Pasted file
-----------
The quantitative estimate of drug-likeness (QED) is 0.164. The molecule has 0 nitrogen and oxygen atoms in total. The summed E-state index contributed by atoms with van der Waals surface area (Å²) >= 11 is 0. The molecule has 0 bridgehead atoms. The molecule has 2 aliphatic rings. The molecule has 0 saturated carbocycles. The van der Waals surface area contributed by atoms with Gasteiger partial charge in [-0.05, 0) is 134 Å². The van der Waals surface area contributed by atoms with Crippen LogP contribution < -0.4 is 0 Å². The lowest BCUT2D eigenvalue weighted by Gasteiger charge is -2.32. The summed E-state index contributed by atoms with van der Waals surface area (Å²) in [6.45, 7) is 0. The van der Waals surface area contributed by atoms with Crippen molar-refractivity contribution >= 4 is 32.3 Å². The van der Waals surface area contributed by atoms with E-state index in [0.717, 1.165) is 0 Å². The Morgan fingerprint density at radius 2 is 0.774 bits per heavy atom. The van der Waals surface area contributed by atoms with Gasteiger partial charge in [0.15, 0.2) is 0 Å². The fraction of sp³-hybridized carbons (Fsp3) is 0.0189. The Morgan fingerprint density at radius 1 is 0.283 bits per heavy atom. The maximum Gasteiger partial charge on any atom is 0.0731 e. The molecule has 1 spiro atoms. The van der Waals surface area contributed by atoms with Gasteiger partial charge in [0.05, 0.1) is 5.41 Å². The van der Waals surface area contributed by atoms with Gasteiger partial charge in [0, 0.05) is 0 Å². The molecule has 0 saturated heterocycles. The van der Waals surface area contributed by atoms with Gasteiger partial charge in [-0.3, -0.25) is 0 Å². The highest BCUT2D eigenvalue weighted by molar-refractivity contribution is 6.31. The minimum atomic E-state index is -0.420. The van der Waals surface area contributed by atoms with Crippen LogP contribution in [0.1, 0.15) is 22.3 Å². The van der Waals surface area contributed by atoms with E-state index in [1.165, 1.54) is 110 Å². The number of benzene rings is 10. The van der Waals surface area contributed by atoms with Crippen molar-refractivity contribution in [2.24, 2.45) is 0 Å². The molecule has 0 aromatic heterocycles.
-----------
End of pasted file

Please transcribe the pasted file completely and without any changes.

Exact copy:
The quantitative estimate of drug-likeness (QED) is 0.164. The molecule has 0 nitrogen and oxygen atoms in total. The summed E-state index contributed by atoms with van der Waals surface area (Å²) >= 11 is 0. The molecule has 0 bridgehead atoms. The molecule has 2 aliphatic rings. The molecule has 0 saturated carbocycles. The van der Waals surface area contributed by atoms with Gasteiger partial charge in [-0.05, 0) is 134 Å². The van der Waals surface area contributed by atoms with Crippen LogP contribution < -0.4 is 0 Å². The lowest BCUT2D eigenvalue weighted by Gasteiger charge is -2.32. The summed E-state index contributed by atoms with van der Waals surface area (Å²) in [6.45, 7) is 0. The van der Waals surface area contributed by atoms with Crippen molar-refractivity contribution >= 4 is 32.3 Å². The van der Waals surface area contributed by atoms with E-state index in [0.717, 1.165) is 0 Å². The Morgan fingerprint density at radius 2 is 0.774 bits per heavy atom. The van der Waals surface area contributed by atoms with Gasteiger partial charge in [0.15, 0.2) is 0 Å². The fraction of sp³-hybridized carbons (Fsp3) is 0.0189. The Morgan fingerprint density at radius 1 is 0.283 bits per heavy atom. The maximum Gasteiger partial charge on any atom is 0.0731 e. The molecule has 1 spiro atoms. The van der Waals surface area contributed by atoms with Gasteiger partial charge in [0.05, 0.1) is 5.41 Å². The van der Waals surface area contributed by atoms with Gasteiger partial charge in [0, 0.05) is 0 Å². The molecule has 0 saturated heterocycles. The van der Waals surface area contributed by atoms with Gasteiger partial charge in [-0.3, -0.25) is 0 Å². The highest BCUT2D eigenvalue weighted by molar-refractivity contribution is 6.31. The minimum atomic E-state index is -0.420. The van der Waals surface area contributed by atoms with Crippen LogP contribution in [0.1, 0.15) is 22.3 Å². The van der Waals surface area contributed by atoms with E-state index in [1.165, 1.54) is 110 Å². The number of benzene rings is 10. The van der Waals surface area contributed by atoms with Crippen molar-refractivity contribution in [2.24, 2.45) is 0 Å². The molecule has 0 aromatic heterocycles.